Cultured Football #108
How good is Xabi Alonso, the manager? And more.
By Ryan O'Hanlon for ESPN
There has been an outsized level of attention being paid to Wrexham AFC who currently sit atop the National League and stand just two or three games from automatic promotion to the Football League for the first time since 2008. It is clear that their owners have big dreams and see this as a first step. But how high can they go?
By Will Magee for Kult
Bedlington Terriers FC, a football club in the north-east of England, reflects its industrial heritage with a wonderful club badge featuring a colliery headframe, a symbol of the town's former mining industry. The club's ground, Dr Pit Welfare Park, was once home to the annual Northumberland Miners’ Picnic, an event that gave the town a special place in the north-east's popular imagination. Their most recent history, however, is filled with the struggles typical of the whole region. Yet, while many miners’ recreation facilities were redeveloped or shuttered, Dr Pit Welfare Park thankfully still serves as a football ground bring a sense of meaning to the community.
Leyton Orient’s promotion is down to ‘good-guy’ owners, the remarkable Richie Wellens, and a dash of romance
By Daniel Storey for iNews
In 2013, Leyton Orient suffered two remarkable collapses that saw them fall from the top of League One to third place and ultimately relegated to the bottom tier of English football. After spending two seasons in the bottom tier, they were relegated again, and for a time it seemed they might disappear altogether. But out of hopelessness, recovery was born, and the club managed to come back up to League One, with the help of remarkable Richie Wellens, who is continuing the work of former manager Justin Edinburgh, and the club's owners Nigel Travis and Kent Teague.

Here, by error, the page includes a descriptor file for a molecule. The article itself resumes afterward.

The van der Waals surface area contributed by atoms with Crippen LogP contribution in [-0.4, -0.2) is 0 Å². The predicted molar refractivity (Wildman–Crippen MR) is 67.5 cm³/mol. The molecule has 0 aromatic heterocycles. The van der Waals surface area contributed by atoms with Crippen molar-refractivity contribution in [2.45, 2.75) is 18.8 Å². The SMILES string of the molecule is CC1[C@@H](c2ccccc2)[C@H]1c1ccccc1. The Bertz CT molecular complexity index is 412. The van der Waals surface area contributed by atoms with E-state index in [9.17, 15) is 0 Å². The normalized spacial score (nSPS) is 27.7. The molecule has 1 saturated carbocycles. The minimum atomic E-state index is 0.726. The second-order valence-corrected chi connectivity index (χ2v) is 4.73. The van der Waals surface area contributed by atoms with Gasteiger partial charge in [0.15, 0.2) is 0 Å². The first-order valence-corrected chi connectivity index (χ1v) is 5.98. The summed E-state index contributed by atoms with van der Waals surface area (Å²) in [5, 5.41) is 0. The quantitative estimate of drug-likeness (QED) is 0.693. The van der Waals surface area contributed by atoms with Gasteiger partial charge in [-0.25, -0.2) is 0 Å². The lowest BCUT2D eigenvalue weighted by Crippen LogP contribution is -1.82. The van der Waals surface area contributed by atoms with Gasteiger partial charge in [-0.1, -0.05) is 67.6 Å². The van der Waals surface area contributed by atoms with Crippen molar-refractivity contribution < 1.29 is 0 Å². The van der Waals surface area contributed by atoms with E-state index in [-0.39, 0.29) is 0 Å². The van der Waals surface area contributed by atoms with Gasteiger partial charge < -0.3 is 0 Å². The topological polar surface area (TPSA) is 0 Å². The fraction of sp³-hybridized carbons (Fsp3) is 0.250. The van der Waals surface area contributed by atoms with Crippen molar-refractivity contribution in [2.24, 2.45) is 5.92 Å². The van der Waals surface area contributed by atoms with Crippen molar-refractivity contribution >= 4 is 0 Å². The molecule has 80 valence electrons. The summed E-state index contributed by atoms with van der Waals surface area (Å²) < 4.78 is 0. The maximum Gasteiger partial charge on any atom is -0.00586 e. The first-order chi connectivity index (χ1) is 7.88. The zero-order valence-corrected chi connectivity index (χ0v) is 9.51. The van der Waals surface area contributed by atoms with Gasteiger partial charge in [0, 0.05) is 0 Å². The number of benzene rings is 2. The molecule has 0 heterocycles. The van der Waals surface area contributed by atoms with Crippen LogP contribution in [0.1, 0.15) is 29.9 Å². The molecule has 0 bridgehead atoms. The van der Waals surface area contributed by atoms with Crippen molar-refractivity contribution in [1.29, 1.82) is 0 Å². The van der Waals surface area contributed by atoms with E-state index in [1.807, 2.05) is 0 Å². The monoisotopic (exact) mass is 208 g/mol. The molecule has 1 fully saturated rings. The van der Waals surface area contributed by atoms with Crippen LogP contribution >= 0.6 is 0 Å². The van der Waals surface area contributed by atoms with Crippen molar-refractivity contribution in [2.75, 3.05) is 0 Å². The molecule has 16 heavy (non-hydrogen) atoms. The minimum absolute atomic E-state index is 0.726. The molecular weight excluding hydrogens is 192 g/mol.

by Ed Aarons and Kale Stockwell for the Guardian
There has long been a sense of unease among Watford fans over the close ties with agent Mogi Bayat. Now, with the agent facing trial in France and Belgium over fraud, that questions over the nature of his relationship are increasing.
By Luke Bissett for The Analyst
Of all the managerial changes to happen this season, two have worked better than most. One is Unai Emery. The other is Xabi Alonso. The latter - his first serious managerial job - has attracted plenty of attention particularly among fans of his former clubs who see him as someone who could eventually take over.
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Something Else I Loved This Week
Gabriel Martinelli is one of my favourite players who does not play for the club I support. Whatever happens to Arsenal between now and the end of the season, it has been a wonderful campaign for him and, at just 21, he is going to be an absolute star.
Dan Leydon happens to be one of my favourite artists (don’t know how old he is but he, too, is an absolute star) so when he shared this drawing of Martinelli, it was an obvious choice for something different to share this week. Leydon also does these great short videos that show the process he goes through when drawing something which I also love seeing and hope you will too.
Last Week’s Most Read: KRC Genk – The Belgian academy producing some of football’s biggest stars
By Mark Sochon for Football Paradise
Disappointment at the World Cup seemed to signal the end of Belgium’s golden generation. But, whilst it is true that many of the players are now getting on, there are also other coming through to take their place. As was bound to happen in a country where there are clubs like KRC Genk for whom developing players is a way of life and who are looking to win the league with a 21 year-old goalkeeper and an 18 year-old midfielder - both home products - playing a starring role.